To honor Mark, we invited him in front of the congregation to thank him. So that he could see the impact of his work, we asked members of the congregation who had been personally discipled by Mark to stand. Fifteen people stood up. Then we asked people to look carefully at the people standing. "If you were mentored either one-on-one, or in a group with one of these people, would you stand?" Another forty or fifty people stood. Finally, a third request. "Look at those standing. If you were mentored one-on-one, or in a group with one of these standing, will you also stand?" By now there were more than two hundred people standing. And, that is just the ones who were present that night. The power of reproducing leaders is awesome.

Develop the heart of a shepherd. A shepherd guides to rest and refreshment, comforts in the face of difficulty, provides for life, and assures of God's presence. (Psalm 23)

Few coaches embrace the characteristics described above more than Debbie Beise. Typical coaches gather their leaders every four to six weeks. Debbie met with hers weekly--because they wanted to. Though she suffered from liver cancer, she courageously devoted herself to her leaders, many of who fought serious challenges of their own and needed care and support.

Josh: That story leads me to the key question--what do coaches actually do?

Bill and Greg: Four key skills can define a coach's effectiveness. These four skills are:

  • Modeling: Pursue Christ-likeness

  • Guiding: Shepherd intentionally

  • Envisioning: dream together

  • Equipping: developing skills

Josh: Let's take these one at a time, starting with modeling. What is the biblical basis for modeling and how have you seen in work in the real world?

Bill and Greg: Jesus taught that when modeling is working as it should, the disciple will ultimately become like his teacher. (Luke 6.40) Leadership studies have shown this to be true. They confirm that in about thirty-six months, the people you lead will closely reflect who you are. A loving teacher will produce loving disciples. A joyful teacher will produce joyful disciples.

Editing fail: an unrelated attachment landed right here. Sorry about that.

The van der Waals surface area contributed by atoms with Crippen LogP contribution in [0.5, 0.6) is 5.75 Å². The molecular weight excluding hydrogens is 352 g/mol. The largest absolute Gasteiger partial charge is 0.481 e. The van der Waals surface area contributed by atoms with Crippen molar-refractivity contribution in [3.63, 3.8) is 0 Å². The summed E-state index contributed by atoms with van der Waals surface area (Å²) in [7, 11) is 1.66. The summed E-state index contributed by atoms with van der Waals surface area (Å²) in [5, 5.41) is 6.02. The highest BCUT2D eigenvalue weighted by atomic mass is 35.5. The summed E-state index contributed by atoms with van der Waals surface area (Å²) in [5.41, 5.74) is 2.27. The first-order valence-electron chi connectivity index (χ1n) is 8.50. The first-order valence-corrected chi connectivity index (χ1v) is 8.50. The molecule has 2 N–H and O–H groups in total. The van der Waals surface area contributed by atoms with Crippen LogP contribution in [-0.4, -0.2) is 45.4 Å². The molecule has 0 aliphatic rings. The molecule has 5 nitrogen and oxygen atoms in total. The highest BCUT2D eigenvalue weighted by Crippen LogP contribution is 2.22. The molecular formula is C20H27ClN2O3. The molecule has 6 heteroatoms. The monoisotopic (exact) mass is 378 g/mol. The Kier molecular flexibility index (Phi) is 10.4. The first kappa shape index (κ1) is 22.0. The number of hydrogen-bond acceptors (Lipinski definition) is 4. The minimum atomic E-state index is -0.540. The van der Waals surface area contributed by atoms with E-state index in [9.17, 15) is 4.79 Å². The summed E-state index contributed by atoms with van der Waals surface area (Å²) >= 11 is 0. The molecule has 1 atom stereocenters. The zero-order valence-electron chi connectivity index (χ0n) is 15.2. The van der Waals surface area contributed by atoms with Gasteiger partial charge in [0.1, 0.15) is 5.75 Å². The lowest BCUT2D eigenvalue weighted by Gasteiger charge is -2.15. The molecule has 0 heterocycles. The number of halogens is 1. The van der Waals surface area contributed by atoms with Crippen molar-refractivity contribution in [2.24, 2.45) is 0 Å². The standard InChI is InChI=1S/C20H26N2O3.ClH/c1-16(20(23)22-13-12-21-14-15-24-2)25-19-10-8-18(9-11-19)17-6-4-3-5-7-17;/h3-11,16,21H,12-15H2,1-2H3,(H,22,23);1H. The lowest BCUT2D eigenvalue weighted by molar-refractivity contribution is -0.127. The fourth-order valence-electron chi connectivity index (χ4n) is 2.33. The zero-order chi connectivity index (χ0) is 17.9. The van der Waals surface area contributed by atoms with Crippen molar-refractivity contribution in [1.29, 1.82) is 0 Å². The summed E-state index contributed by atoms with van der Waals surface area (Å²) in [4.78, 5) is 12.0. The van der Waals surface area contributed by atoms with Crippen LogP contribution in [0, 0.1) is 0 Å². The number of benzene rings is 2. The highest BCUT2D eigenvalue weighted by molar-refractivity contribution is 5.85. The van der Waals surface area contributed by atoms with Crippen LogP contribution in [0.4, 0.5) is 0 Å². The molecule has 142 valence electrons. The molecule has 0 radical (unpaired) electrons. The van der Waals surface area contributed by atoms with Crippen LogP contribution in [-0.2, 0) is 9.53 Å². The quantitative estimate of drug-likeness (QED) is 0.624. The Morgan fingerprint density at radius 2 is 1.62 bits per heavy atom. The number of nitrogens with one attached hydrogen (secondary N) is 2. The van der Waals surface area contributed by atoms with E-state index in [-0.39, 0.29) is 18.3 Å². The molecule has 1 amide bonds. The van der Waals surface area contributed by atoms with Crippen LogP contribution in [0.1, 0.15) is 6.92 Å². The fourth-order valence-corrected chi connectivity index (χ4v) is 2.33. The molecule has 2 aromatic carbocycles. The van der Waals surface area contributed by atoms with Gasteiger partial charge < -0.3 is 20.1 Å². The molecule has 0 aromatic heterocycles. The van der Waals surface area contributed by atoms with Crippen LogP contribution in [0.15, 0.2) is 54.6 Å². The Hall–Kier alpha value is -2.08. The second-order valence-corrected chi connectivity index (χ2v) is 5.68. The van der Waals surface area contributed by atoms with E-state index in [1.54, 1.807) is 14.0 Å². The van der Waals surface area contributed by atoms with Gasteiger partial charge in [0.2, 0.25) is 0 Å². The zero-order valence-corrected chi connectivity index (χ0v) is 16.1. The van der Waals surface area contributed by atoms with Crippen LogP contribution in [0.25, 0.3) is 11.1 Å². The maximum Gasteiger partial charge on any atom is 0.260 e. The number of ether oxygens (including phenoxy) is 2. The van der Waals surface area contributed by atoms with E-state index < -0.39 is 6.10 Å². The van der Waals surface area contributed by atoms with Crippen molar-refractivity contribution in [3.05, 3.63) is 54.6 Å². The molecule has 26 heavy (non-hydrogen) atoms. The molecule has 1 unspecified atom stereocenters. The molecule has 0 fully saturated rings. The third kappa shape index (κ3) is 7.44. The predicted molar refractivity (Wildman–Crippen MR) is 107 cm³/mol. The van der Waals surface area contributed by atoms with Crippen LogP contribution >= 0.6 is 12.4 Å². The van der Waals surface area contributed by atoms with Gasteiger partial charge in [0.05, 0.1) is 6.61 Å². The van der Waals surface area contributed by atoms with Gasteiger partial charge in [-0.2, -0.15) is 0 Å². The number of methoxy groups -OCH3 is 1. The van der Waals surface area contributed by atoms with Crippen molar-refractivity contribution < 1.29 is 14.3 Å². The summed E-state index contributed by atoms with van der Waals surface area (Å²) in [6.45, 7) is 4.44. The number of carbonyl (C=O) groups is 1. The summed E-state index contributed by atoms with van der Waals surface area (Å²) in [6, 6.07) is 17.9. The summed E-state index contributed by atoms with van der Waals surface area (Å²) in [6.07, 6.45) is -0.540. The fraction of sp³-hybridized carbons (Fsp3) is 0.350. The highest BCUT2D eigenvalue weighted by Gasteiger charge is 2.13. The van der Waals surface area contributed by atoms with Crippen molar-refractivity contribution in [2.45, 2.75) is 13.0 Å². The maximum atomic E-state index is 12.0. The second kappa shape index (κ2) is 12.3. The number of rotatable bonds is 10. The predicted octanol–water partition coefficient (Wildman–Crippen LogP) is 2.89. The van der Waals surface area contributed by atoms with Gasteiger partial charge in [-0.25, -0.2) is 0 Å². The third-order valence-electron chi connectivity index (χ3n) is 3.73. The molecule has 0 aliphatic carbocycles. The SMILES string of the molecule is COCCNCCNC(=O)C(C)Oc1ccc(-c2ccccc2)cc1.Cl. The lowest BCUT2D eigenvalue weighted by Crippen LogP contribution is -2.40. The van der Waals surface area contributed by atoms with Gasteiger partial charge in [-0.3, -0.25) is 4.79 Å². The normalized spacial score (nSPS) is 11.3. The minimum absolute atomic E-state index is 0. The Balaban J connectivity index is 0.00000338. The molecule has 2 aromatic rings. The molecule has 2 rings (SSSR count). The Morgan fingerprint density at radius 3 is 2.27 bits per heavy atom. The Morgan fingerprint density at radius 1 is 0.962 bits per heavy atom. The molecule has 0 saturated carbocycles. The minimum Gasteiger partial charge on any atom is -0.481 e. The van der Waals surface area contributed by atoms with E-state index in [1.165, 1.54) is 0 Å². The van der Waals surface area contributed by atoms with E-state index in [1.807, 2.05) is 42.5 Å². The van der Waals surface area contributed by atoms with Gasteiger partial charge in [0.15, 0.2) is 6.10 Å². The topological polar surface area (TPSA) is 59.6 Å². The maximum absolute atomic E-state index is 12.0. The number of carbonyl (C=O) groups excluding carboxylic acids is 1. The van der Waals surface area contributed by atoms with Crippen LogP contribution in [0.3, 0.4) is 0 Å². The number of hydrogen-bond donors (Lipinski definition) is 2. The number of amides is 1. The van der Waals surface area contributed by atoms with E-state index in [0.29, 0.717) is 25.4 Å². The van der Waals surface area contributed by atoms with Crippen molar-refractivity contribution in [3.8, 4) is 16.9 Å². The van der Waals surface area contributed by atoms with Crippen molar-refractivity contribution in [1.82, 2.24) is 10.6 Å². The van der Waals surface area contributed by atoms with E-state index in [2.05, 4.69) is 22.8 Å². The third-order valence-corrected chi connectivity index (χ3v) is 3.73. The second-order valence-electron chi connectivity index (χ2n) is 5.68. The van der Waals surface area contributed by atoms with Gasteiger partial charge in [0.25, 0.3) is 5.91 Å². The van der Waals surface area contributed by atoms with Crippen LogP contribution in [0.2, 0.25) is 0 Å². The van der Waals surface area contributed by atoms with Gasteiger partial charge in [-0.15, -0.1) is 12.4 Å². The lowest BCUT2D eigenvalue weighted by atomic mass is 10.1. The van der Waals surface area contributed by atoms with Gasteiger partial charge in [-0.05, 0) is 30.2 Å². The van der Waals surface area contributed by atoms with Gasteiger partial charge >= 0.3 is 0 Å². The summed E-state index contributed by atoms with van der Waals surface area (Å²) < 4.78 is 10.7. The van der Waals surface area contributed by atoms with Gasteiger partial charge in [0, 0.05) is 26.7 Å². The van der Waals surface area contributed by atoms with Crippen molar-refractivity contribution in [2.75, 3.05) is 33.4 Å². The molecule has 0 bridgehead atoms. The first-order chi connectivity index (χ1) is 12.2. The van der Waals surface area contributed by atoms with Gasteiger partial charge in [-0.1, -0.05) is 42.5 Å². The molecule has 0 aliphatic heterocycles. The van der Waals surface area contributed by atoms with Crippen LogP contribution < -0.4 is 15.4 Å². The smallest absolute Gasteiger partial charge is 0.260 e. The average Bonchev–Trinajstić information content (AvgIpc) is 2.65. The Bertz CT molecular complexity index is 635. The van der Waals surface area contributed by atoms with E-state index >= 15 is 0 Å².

The sobering aspect of this is that it also works the other way. It works whether the practices you model are good or bad. Grumpy teachers= grumpy disciples.

Josh: Step two is shepherd intentionally. What are some common mistakes you have seen in this step?

Bill and Greg: Coaches can easily miss the need to build community with and among their leaders. They move too quickly to envisioning and equipping. When this happens, leaders can be left feeling like a manager or a guide, not a shepherd. Jesus placed a high value on relationships in ministry and so should we.

Josh: What about step three, vision casting, what are some common mistakes you see there?

Bill and Greg: Most churches have a vision for the role of small groups in their church. The vision often breaks down when it gets translated from a larger vision of the whole church to the role each group leader plays in helping the church reach that vision.

Coaches can easily fall into the trap of simply parroting the official vision of the church. If this happens, the vision will not capture the hearts of the group leaders and there will be little connection to day-to-day activities of the group leaders. Coaches need to create space to think about and dream about what the larger vision would look like if it were fully lived out in their group. Coaches work with leaders to develop a clear and compelling vision for their group.

Josh: The last key practice is skill development. Is it fair to say that many churches jump into this too quickly?

Bill and Greg: Yes. That is a central message of our book.

Josh: What is the opposite error?

Bill and Greg: Getting stuck in the relationship phase. This is not just a feel-good session. Skill building is also important.

Josh: Well, that takes us through roughly the first half of the book. Next week, we will discuss the second half and get into the nitty-gritty of how to develop a coaching structure for small group leaders in your church.